A Helping of Harvey

A Helping of Harvey

On August 28, 2017, the rains that had been pummeling Houston finally stopped. Thanks to Hurricane Harvey, devastation was all around and very overwhelming. The question became, “Now what?” Our answer at inSPIRE Rock Climbing Gym was “teamwork.”

Our CEO, Paul Short, knew that our employees and members could help. When a call came in from an employee about a family in need of help, three of us loaded up tools and headed out. As we drove into the affected neighborhood, we saw pile after pile of garbage and debris. Teams of people were already at work making a difference. We met another employee, learned what had to be done, and got after it! Furniture, clothing, personal items were carried out of the house. Sheetrock and insulation were torn out of walls. It was tough, but at the end of the day we had accomplished something rewarding.

This started a series of days where our team grew and helped others with their first steps of recovery. As I look back on this experience, I observed several key principles – ones important to the success of any team:

  1. Attitude Affects Effort! Our team members were filled with gratitude. We each had been spared damage from the hurricane. This attitude made it easy to tackle the toughest, smelliest, most exhausting jobs. Without a positive attitude, the desire to work hard evaporates. Monitor your own team’s attitudes, and encourage positivity.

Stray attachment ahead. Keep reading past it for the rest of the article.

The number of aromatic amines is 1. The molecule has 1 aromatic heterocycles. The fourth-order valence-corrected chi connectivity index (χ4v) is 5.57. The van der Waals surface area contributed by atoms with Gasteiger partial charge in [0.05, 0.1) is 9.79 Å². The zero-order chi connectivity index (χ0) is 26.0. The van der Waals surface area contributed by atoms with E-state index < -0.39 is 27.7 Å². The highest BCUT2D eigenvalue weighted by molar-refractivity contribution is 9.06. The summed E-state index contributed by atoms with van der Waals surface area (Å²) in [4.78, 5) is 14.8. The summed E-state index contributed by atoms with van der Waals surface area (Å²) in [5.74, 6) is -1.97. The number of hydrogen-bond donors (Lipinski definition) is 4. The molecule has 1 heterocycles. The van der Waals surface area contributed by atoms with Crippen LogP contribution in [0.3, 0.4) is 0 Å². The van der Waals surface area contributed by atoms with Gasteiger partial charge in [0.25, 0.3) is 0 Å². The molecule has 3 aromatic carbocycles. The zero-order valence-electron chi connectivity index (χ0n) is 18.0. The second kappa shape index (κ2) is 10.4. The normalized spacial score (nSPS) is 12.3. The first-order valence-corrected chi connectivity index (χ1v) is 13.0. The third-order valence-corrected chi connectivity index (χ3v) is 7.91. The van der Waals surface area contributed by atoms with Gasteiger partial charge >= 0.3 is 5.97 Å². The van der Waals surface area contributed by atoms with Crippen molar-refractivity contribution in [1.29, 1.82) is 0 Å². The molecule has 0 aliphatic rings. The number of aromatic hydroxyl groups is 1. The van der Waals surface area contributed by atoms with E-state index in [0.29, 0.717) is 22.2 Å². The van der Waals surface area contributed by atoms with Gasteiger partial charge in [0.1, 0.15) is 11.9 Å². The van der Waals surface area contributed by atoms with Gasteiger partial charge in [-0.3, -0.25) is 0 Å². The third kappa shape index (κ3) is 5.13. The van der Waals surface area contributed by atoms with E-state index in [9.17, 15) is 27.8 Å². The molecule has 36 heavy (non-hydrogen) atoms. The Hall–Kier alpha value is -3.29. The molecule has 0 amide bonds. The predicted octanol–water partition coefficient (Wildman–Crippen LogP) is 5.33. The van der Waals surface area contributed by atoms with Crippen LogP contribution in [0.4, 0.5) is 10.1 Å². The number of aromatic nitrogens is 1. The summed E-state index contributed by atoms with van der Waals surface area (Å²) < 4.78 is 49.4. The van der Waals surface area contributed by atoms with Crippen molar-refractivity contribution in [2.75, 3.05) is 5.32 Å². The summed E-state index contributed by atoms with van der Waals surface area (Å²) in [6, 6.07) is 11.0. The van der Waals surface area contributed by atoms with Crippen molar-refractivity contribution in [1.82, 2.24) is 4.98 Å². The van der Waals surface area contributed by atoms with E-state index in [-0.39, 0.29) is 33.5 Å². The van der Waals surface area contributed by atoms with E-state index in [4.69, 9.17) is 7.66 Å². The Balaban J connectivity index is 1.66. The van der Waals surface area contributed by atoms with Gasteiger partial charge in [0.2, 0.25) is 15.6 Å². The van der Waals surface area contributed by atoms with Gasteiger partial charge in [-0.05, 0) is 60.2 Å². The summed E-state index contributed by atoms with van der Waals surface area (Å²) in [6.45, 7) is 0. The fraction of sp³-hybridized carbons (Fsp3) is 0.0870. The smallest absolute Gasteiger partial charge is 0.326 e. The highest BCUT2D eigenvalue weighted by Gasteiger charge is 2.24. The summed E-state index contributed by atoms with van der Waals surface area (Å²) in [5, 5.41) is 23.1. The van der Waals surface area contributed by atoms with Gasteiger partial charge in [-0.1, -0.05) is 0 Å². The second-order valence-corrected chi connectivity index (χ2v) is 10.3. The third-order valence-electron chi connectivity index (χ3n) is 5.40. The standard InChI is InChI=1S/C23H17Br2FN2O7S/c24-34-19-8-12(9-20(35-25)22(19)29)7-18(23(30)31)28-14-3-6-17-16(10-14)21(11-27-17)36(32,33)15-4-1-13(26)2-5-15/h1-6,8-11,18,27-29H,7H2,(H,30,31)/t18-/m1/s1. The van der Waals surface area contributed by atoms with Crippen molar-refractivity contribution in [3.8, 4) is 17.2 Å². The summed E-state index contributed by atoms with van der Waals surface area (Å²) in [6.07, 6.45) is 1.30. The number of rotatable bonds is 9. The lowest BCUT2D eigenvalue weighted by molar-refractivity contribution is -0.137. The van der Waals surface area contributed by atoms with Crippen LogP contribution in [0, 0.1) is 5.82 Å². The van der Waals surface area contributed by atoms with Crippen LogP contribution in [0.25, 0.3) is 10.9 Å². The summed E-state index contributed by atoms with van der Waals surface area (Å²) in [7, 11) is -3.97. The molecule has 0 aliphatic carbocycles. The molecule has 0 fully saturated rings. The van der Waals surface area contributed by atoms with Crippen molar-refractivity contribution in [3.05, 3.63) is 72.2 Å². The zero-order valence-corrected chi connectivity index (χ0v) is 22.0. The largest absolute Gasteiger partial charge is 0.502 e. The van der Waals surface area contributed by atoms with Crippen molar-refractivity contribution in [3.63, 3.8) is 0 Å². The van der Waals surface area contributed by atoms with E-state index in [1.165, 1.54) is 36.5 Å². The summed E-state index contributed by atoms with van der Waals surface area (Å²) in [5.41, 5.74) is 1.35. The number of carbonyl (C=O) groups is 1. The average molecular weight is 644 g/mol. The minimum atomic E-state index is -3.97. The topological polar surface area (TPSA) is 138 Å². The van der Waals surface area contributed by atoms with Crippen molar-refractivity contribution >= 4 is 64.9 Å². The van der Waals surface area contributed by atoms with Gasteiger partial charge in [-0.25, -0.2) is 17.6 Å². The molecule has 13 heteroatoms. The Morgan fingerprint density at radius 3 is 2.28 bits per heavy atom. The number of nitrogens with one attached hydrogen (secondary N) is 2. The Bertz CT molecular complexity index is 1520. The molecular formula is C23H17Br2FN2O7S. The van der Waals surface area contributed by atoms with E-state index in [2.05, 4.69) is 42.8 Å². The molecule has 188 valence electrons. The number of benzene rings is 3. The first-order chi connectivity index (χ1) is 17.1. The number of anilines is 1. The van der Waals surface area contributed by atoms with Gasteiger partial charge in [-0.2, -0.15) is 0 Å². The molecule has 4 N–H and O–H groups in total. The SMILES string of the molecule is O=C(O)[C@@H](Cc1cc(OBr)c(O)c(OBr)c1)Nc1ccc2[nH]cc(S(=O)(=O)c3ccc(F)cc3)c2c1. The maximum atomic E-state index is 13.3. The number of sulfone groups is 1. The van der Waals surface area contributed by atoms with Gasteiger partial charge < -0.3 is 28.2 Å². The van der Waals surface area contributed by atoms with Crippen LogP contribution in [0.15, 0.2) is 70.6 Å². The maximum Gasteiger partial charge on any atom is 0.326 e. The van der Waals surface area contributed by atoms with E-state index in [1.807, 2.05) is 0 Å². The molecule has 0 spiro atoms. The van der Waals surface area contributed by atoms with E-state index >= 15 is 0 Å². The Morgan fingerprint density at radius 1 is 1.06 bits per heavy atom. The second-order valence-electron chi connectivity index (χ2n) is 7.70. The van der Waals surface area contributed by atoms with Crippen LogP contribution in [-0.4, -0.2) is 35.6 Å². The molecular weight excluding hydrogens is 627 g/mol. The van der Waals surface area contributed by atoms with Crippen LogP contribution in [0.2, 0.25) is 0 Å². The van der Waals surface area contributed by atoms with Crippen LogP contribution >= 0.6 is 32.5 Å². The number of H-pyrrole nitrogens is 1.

2. Making a Difference Makes a Difference! Overwhelmed homeowners were so grateful to have our team come in and start the clean-up process. Just knowing we were making a difference energized us for the next home. Help your team members understand they what they do does indeed make a difference for your organization.
  3. Never Stop Learning! The first couple of houses we cleaned went well. But team member Bryan Robins wasn’t satisfied; he knew there must be a more efficient way. He researched how to tear out sheetrock and taught us what he learned. After that, we worked smarter – pulling out full sheets of sheetrock. It is easy for a team to get stuck on methods that get the job done, but aren’t optimal. Challenge your team to think outside the box. Always ask, “Is there a better way?”
  4. Fall in Like with Your Teammates! At one point, Paul said, “This work is tough, but I could do it all day because I like the people I’m doing it with!” Because we enjoyed our teammates and had fun together, it made even the toughest job doable. The same can be true for your team. Give your members a chance to interact and have a good time together.
  5. Celebrate Success! When we finished a home, we usually celebrated by taking a group photo with the homeowner. Celebrations can become things that people anticipate. Boost your team’s morale by finding ways – no matter how small – to help them celebrate their accomplishments.

As people observed our team and these five principles, they joined the effort, enabling us to clean out even more homes. This underscores the vitality of these team-development principles. A well-functioning team will attract and retain people, which will allow it to accomplish more.

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